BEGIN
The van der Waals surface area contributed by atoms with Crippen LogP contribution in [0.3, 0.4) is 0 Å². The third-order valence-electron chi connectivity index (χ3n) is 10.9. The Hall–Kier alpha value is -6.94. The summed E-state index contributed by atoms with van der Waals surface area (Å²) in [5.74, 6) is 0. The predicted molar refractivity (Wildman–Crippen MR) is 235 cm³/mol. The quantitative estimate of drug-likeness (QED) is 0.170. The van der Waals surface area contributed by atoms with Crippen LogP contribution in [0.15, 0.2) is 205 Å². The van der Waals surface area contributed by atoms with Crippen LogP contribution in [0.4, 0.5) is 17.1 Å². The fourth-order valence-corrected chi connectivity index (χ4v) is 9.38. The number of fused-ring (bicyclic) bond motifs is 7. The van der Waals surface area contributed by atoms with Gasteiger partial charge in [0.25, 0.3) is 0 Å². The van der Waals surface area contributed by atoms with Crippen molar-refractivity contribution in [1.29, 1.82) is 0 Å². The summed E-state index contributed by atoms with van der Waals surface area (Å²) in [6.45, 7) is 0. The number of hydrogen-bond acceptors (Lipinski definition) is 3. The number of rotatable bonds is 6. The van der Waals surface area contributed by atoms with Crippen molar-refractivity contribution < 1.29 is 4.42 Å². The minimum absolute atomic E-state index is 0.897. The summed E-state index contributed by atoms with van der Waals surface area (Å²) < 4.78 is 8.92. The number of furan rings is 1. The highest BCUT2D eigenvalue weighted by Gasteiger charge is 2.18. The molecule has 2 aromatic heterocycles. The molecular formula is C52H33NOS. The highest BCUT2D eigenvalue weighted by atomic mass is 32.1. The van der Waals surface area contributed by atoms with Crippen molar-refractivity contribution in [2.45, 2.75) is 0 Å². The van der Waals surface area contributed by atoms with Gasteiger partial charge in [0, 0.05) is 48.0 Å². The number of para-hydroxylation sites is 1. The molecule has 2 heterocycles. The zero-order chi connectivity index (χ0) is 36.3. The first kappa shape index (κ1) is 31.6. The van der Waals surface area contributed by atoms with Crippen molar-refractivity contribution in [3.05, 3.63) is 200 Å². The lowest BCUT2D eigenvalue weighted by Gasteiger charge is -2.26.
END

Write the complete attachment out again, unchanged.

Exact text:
The van der Waals surface area contributed by atoms with Crippen LogP contribution in [0.3, 0.4) is 0 Å². The third-order valence-electron chi connectivity index (χ3n) is 10.9. The Hall–Kier alpha value is -6.94. The summed E-state index contributed by atoms with van der Waals surface area (Å²) in [5.74, 6) is 0. The predicted molar refractivity (Wildman–Crippen MR) is 235 cm³/mol. The quantitative estimate of drug-likeness (QED) is 0.170. The van der Waals surface area contributed by atoms with Crippen LogP contribution in [0.15, 0.2) is 205 Å². The van der Waals surface area contributed by atoms with Crippen LogP contribution in [0.4, 0.5) is 17.1 Å². The fourth-order valence-corrected chi connectivity index (χ4v) is 9.38. The number of fused-ring (bicyclic) bond motifs is 7. The van der Waals surface area contributed by atoms with Gasteiger partial charge in [0.25, 0.3) is 0 Å². The van der Waals surface area contributed by atoms with Crippen molar-refractivity contribution in [1.29, 1.82) is 0 Å². The summed E-state index contributed by atoms with van der Waals surface area (Å²) in [6.45, 7) is 0. The number of hydrogen-bond acceptors (Lipinski definition) is 3. The number of rotatable bonds is 6. The van der Waals surface area contributed by atoms with Crippen molar-refractivity contribution < 1.29 is 4.42 Å². The minimum absolute atomic E-state index is 0.897. The summed E-state index contributed by atoms with van der Waals surface area (Å²) < 4.78 is 8.92. The number of furan rings is 1. The highest BCUT2D eigenvalue weighted by Gasteiger charge is 2.18. The molecule has 2 aromatic heterocycles. The molecular formula is C52H33NOS. The highest BCUT2D eigenvalue weighted by atomic mass is 32.1. The van der Waals surface area contributed by atoms with Crippen molar-refractivity contribution in [2.45, 2.75) is 0 Å². The van der Waals surface area contributed by atoms with Gasteiger partial charge in [0, 0.05) is 48.0 Å². The number of para-hydroxylation sites is 1. The molecule has 2 heterocycles. The zero-order chi connectivity index (χ0) is 36.3. The first kappa shape index (κ1) is 31.6. The van der Waals surface area contributed by atoms with Crippen molar-refractivity contribution in [3.05, 3.63) is 200 Å². The lowest BCUT2D eigenvalue weighted by Gasteiger charge is -2.26.